In characteristic fashion, Duterte has changed the game by affirming that mistrust. There are no assumptions to be had about the future of the Philippine relationship with the United States, with China, or with any other power. On one hand, there have always been pros and cons to being associated with the United States—although many felt that for negotiating over the West Philippine Sea, the pros outweighed the cons. On the other hand, being less associated with the US does not mean the AFP will become a more credible independent force. At its root, however, the recent about-face on the alliance reflects a lack of inter-governmental trust.

“There have always been pros and cons to being associated with the United States—although many felt that for negotiating over the West Philippine Sea, the pros outweighed the cons.”

Gauging reliability by working side by side

Leaving aside officials’ statements, there are other ways of gauging the reliability of your treaty partner, not only over the disputes in the South China, but over a longer period and over a wider range of challenges. One way to gauge is by looking at their behavior in peacetime, to see if they are preparing with you to work together if the need arises. The Mutual Defense Treaty itself gives some guidance, specifically Article II: “In order more effectively to achieve the objective of this Treaty, the Parties separately and jointly by self-help and mutual aid will maintain and develop their individual and collective capacity to resist armed attack.”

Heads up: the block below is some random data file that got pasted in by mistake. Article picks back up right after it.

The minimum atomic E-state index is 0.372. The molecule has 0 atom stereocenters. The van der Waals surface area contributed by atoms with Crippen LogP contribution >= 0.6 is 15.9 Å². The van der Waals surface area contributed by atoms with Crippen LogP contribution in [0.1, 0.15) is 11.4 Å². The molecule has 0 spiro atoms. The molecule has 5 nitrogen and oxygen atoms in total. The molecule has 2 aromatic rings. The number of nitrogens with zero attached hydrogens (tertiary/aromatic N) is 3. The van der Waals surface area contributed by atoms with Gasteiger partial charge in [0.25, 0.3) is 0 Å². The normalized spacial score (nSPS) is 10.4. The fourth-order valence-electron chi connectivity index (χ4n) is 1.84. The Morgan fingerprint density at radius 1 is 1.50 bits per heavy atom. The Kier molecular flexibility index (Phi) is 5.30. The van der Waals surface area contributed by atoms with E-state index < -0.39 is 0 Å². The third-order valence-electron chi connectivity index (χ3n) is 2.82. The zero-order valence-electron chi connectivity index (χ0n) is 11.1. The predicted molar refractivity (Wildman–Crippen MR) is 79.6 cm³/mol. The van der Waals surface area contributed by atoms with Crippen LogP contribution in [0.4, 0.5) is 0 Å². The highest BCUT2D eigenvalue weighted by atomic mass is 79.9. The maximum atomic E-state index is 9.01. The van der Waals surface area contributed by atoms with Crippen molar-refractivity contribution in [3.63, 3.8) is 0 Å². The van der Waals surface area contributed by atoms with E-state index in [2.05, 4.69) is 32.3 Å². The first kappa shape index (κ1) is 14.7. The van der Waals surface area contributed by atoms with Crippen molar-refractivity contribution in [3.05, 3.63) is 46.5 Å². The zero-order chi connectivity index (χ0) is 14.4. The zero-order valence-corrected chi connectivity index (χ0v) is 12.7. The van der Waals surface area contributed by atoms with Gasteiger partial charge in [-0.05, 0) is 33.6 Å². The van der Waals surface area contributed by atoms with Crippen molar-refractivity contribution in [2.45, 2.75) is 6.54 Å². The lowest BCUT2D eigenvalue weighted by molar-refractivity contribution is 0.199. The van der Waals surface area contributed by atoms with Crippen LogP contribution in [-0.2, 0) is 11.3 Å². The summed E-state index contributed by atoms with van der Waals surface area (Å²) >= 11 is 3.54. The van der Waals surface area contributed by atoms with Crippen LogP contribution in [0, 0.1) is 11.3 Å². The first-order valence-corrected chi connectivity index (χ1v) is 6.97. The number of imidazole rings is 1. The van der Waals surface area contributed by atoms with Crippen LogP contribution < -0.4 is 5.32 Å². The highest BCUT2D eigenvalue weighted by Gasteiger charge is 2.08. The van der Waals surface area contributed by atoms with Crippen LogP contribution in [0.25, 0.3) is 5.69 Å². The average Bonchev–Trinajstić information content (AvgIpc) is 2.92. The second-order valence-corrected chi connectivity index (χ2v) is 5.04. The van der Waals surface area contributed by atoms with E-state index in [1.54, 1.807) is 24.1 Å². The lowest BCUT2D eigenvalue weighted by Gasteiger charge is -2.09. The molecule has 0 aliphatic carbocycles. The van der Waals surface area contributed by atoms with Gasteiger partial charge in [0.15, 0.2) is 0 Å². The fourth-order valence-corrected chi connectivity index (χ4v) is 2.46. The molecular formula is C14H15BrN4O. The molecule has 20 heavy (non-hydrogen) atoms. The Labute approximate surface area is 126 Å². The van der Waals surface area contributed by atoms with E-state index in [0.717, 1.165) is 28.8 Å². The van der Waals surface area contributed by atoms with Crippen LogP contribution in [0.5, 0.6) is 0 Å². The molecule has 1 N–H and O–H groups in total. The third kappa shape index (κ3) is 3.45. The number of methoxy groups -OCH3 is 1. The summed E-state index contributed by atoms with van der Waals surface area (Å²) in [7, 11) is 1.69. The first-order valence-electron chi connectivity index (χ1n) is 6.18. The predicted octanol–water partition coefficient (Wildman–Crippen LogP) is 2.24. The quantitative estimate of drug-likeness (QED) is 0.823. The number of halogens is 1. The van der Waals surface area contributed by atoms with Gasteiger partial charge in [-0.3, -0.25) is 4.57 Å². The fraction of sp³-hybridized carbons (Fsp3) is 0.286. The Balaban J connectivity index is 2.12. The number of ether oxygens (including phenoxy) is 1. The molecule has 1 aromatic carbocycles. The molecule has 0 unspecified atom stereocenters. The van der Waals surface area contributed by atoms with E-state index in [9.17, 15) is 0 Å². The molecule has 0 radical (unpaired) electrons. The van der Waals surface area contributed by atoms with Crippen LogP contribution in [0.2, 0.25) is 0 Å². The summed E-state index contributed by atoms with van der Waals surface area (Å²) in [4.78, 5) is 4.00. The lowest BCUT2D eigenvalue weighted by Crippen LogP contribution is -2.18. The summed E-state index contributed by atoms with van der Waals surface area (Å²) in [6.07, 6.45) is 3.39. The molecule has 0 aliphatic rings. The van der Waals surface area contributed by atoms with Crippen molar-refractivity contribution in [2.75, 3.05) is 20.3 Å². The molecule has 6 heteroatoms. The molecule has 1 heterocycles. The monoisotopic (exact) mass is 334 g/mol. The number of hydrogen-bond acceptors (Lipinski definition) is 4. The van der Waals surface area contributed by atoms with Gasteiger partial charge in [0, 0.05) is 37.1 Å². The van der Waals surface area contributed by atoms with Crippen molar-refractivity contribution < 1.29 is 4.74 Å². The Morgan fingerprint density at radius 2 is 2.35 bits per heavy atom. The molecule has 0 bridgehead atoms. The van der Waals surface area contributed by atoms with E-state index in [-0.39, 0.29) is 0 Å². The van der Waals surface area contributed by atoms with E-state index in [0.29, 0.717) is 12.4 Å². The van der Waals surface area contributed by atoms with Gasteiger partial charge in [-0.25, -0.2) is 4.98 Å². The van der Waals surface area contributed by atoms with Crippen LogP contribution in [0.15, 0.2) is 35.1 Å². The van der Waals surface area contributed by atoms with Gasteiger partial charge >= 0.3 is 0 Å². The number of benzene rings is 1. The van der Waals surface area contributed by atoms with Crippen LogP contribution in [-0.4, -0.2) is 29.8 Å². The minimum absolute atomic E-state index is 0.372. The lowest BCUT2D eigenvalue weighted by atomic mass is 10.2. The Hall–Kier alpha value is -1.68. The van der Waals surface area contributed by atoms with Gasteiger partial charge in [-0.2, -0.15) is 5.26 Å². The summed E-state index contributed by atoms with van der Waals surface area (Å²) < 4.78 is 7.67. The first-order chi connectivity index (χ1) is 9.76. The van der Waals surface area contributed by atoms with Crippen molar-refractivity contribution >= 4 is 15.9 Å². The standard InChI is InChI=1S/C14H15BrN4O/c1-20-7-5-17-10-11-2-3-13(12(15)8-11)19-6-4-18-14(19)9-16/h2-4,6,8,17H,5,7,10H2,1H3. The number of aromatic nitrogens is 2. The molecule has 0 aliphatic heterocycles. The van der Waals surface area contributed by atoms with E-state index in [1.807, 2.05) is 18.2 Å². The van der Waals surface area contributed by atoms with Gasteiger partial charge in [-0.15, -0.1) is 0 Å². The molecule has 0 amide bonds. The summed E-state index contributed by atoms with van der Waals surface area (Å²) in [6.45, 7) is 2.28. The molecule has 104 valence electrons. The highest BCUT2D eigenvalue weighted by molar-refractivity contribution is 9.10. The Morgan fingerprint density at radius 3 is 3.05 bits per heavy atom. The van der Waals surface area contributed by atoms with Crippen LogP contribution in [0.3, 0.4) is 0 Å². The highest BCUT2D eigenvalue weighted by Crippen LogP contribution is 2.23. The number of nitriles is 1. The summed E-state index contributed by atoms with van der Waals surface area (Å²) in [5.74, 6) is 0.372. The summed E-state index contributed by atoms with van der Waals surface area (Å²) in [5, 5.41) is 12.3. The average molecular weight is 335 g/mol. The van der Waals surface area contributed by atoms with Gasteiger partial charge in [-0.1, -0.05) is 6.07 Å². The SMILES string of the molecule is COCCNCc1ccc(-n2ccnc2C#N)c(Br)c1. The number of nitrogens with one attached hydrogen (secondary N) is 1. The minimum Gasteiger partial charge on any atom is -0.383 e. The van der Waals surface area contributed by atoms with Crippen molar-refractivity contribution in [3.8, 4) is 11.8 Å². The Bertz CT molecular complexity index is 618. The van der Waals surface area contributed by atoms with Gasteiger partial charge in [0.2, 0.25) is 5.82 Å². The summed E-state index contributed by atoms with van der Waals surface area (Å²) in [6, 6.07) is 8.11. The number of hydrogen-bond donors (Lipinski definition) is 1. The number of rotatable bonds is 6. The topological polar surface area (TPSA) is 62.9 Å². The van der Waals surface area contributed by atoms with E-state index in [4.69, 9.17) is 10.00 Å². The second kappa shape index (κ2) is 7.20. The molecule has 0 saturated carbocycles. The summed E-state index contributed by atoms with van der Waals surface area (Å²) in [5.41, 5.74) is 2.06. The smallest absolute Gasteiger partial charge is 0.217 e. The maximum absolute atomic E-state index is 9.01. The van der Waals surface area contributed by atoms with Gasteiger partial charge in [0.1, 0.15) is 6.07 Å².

The value of equipment transfers from the US in support of the modernization process of the Armed Forces of the Philippines are one way for the US to signal its commitment. Over the past 15 years, the US effectively waived 70 percent of the costs to the Philippines in government-to-government arms sales. This is separate from the Excess Defense Articles program, through which the Philippine Navy has received three refurbished warships in the last five years. Through the same program, the country received one of two C-130 planes promised (bringing the national total now to 5) just on Monday.

“The value of equipment transfers from the US in support of the modernization process of the Armed Forces of the Philippines are one way for the US to signal its commitment.”